Vera Shlakman, Economics Scholar Who Joined CSSW after Red Scare, Dies at 108
The Columbia School of Social Work mourns the loss of Dr. Vera Shlakman, a distinguished professor emerita who passed away in November at the age of 108. A celebrated economist who overcame political persecution to return to teaching, she will be remembered for her integrity and bravery as much as for her groundbreaking scholarship.
Born in Montreal, Dr. Shlakman was the daughter of devoted leftists. She earned her doctorate in economics from Columbia, where she wrote her dissertation on female factory workers in the 1800s. She would expand her analysis in her influential book Economic History of a Factory Town (1935), which provided a touchstone in the study of workplace conditions, family life, and relations between capital and labor through a study of Chicopee, Massachusetts.
Dr. Shlakman’s star continued to rise when she was hired as an instructor at Queens College. But in 1952, she became an early target of Joseph McCarthy and Pat McCarran’s Red Scare. When questioned before the U.S. Senate about her affiliation with the Communist Party, Dr. Shlakman invoked the First and Fifth amendments and refused to confirm she had ever been a member. The Board of Higher Education deemed her a “Fifth Amendment Communist” and fired her, along with more than a dozen other teachers at New York City’s public colleges. Thirty years later, in 1982, Dr. Shlakman and nine other teachers received an apology and restitution for their ordeal. In the immediate years after she was fired, however, she was radioactive in academic circles, and supported herself as a secretary and a bookkeeper.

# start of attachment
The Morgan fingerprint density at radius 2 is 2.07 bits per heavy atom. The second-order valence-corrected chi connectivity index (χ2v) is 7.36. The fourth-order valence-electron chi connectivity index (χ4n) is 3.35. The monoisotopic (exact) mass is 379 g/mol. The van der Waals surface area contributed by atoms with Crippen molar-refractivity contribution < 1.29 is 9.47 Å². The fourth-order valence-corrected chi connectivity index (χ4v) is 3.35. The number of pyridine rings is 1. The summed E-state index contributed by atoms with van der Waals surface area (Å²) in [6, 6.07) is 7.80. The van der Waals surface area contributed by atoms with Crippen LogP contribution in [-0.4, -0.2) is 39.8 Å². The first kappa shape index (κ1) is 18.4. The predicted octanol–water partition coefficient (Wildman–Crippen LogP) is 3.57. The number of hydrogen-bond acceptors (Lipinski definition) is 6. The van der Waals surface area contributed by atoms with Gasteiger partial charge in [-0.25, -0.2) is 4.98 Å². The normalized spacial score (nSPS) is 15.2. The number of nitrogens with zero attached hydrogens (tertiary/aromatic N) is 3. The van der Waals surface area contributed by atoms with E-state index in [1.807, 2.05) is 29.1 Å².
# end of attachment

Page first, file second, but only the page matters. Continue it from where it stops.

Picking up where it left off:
In 1966, Dr. Shlakman was hired by the Columbia School of Social Work, and she served on the faculty until her retirement in 1978. At Columbia, she was able to return to the work that meant so much to her. Her students remember her rigorous pedagogy, her singular brilliance, and her deep understanding of the social impact of economics. Dr. Shlakman’s enduring connection to the School of Social Work led her to establish a scholarship, and to leave a bequest to the School in her will. She will be remembered by those who knew her at Columbia as a trailblazing scholar, an indomitable spirit, and a profile in courage.
Photo credit: Child laborer (1911) photo by Lewis Hine, in Chicopee, Massachusetts, shows the real-life setting for Shlakman’s book; NARA photo available from Wikimedia Commons (public domain).